TimothyTiah.com

How telling our biggest investor about how I’ve fucked up made him double his investment in Colony

A few months ago, I was sitting in our big boardroom in Colony across from ODV, our biggest investor in our seed round. J who was the CEO of the fund was in KL for the first time in years to visit Colony after his team told him that he had to come to experience Colony to really understand what they were investing in.

I watched him happily nod as I presented our business performance. The business was doing way better than expected and we were growing rapidly in all four of our key metrics: Revenues, Profits, Occupancy and Price per workstation (which affects margins). At the same time we were getting offers from other investors who were keen to buy a stake in the company at more than four times the valuation ODV had invested in six months before.

Things were looking good until I paused the presentation and said “If you look at all our business metrics, everything is looking good. But I think it’s important that I show you what’s under the hood… and we do have some serious problems”.

I explained to them how revenues, profits, occupancy, price and even financial statements are all “lagging indicators”. Meaning they’re numbers based on past performance and are no guarantee of future performance. My job as CEO though isn’t to celebrate past success but to look at problems I’ll have in the future and fix them before they happen. For those I need to look at “leading indicators”. Numbers that will tell me something is wrong before they actually lead to bad financial results.

There are a number of leading indicators I set up early this year. For sales it’s just pipeline, number of tours, number of leads etc etc. That’s easy and common. But I needed a way to measure future customer retention (no point winning customers if we can’t retain them) and because I believe happy employees lead to better business performance I needed to measure employee happiness too.

My solution for this was to adopt what we call a Net Promoter Score. Here’s Wikipedia’s explanation of that score.

The Net Promoter Score is calculated based on responses to a single question: How likely is it that you would recommend our company/product/service to a friend or colleague? The scoring for this answer is most often based on a 0 to 10 scale.[4]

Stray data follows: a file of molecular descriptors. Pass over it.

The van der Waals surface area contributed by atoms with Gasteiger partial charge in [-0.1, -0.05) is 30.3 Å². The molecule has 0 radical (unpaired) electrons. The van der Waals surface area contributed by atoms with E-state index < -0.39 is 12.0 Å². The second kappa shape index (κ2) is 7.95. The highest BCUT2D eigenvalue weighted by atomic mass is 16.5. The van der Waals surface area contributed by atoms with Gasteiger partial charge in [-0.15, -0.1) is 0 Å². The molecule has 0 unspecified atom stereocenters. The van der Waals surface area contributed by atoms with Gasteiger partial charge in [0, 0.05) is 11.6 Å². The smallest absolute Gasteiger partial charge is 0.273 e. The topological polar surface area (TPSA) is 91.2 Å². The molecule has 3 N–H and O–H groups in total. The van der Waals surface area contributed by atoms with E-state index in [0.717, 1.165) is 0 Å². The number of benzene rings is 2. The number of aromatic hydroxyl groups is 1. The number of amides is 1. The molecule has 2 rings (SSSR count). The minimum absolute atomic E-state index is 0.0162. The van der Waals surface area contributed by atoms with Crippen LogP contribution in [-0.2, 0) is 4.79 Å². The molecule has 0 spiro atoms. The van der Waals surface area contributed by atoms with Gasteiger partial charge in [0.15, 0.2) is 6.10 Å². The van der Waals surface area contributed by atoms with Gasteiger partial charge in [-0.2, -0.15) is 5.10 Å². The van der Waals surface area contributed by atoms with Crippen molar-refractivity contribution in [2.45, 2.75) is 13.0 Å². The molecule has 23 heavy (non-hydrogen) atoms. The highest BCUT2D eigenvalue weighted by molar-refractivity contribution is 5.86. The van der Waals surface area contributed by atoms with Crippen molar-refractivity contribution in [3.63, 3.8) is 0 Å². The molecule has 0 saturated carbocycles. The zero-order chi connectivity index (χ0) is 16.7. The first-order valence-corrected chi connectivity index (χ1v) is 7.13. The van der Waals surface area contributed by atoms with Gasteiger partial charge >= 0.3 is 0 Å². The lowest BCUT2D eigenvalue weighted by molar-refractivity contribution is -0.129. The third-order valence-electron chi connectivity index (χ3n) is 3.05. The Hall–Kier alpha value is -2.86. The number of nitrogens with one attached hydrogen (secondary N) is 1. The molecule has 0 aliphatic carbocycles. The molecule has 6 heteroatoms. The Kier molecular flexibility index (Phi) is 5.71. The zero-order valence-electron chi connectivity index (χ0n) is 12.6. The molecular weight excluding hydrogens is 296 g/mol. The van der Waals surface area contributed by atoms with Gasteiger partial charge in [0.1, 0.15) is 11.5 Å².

Those who respond with a score of 9 to 10 are called Promoters, and are considered likely to exhibit value-creating behaviors, such as buying more, remaining customers for longer, and making more positive referrals to other potential customers. Those who respond with a score of 0 to 6 are labeled Detractors, and they are believed to be less likely to exhibit the value-creating behaviors. Responses of 7 and 8 are labeled Passives, and their behavior falls between Promoters and Detractors.[4]:51 The Net Promoter Score is calculated by subtracting the percentage of customers who are Detractors from the percentage of customers who are Promoters. For purposes of calculating a Net Promoter Score, Passives count toward the total number of respondents, thus decreasing the percentage of detractors and promoters and pushing the net score toward 0.[5]

In Asia it’s particularly hard to get a positive Net Promoter Score because we’re more conservative. To us if we were asked “How likely are you to refer <brand> to a friend?”, giving a score of 7 or 8 would be us giving a good score. But in NPS surveys, that’s a passive (neutral) score. Not a promoter. In any case it’s not just the score that matters but the feedback we get later on why we got those scores that give us a good insight about what we need to improve.

I took the time to explain all this to J and then pulled out a slide to show him what our NPS for customers and employees are. On a score of -100 being the worst, to 100 being the best, our customers rated us -6. For employees? We got a -44, a disaster for me since I have every intention to build a company that puts employees first. I thought everyone was happy but the data says I was wrong.